What If Not Enough People Get the Covid-19 Vaccine?

Elemental Editors
Published in
2 min readDec 29, 2020

Photo: Daniel Schludi/Unsplash

To coincide with the U.S. vaccine rollout, Elemental has published an extremely thorough guide to Covid-19 vaccines, answering every question we could think of. Elemental will continue to update and add to this FAQ as the rollout and FDA authorization process continues. If you would like to submit a question, leave a response at the end of the story. Here’s a peek at one of the questions inside.

Q: What happens if too many people refuse to get the vaccine?

The ultimate goal in a nationwide — and global — vaccination campaign is to reach herd immunity, or community immunity, where those who cannot receive the vaccine are protected by the high level of immunity in everyone else. If too many people refuse to get the vaccine, we won’t reach herd immunity, and the disease will continue to spread through populations, though at a slower rate, [Devon] Greyson [PhD, assistant professor of communication at University of Massachusetts, Amherst] said. “The vaccine will not have the kind of community protection we want, and, in particular, vulnerable people in the community, people with immunodeficiencies who can’t mount a response to the vaccine even if they get it, will not be protected,” she said.

But that’s more of a long-term concern if it ends up being a concern at all. In the beginning, vaccine refusal is not the biggest concern. Figuring out the logistics for everyone who wants a vaccine and ensuring the vaccine is equitably distributed across populations are top priorities. Once everyone who wants a vaccine has gotten one, we can focus more specifically on those who still have questions or concerns about the vaccine.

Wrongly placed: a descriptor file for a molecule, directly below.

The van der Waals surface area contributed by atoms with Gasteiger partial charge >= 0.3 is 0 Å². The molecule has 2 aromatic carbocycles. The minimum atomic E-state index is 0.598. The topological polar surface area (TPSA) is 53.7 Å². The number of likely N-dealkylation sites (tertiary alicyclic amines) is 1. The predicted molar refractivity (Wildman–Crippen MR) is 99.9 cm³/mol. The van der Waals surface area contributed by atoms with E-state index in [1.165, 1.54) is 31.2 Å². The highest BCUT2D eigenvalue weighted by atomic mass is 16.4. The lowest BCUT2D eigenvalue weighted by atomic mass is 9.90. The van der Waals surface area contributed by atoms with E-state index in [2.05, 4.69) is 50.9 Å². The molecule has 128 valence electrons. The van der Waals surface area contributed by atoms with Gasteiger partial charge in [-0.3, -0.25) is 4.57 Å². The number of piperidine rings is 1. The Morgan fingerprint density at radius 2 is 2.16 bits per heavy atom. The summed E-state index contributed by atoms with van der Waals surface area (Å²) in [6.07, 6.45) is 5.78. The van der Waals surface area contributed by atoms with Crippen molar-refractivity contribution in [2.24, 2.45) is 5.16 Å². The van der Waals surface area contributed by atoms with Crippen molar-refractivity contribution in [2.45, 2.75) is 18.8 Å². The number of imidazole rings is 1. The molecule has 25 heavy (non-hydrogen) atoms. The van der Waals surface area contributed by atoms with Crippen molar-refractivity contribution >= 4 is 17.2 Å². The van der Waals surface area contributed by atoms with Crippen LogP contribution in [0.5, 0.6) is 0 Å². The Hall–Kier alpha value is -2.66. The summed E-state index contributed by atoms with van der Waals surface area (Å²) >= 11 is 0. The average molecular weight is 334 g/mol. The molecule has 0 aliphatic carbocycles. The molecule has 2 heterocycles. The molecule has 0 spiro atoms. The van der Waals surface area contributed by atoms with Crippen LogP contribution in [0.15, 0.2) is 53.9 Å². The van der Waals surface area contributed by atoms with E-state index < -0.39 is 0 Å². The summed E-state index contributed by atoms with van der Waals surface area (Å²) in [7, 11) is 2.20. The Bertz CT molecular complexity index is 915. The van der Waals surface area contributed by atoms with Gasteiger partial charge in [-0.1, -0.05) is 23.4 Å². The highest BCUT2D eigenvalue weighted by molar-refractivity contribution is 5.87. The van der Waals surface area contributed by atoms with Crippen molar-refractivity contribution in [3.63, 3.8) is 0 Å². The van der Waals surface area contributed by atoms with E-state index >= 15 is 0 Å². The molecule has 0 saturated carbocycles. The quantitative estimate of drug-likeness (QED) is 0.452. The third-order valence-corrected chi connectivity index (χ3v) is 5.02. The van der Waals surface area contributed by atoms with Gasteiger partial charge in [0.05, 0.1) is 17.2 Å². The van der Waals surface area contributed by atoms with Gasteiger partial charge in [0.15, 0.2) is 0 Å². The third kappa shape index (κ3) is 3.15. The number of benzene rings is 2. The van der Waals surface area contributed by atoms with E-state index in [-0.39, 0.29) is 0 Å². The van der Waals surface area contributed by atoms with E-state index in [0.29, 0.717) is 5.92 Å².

“Internationally, I think, in the end, even if there are stragglers in the beginning with hesitancy, people will accept a safe and effective vaccine,” Greyson said. The HPV vaccine is a good example of one that had a lot of hesitancy at first but which has now been widely embraced as people saw how safe and effective it is.

The best way to head off that kind of resistance and hesitancy is to mount a nationwide, clear, transparent vaccine communication and education campaign, [Saad] Omer [PhD, MBBS, director of the Yale Institute for Global Health, New Haven, Connecticut] argues. “Operation Warp Speed is $10 billion. The funding for promoting that is zero,” he said. “We need a promotion budget of the same magnitude of the campaign.”

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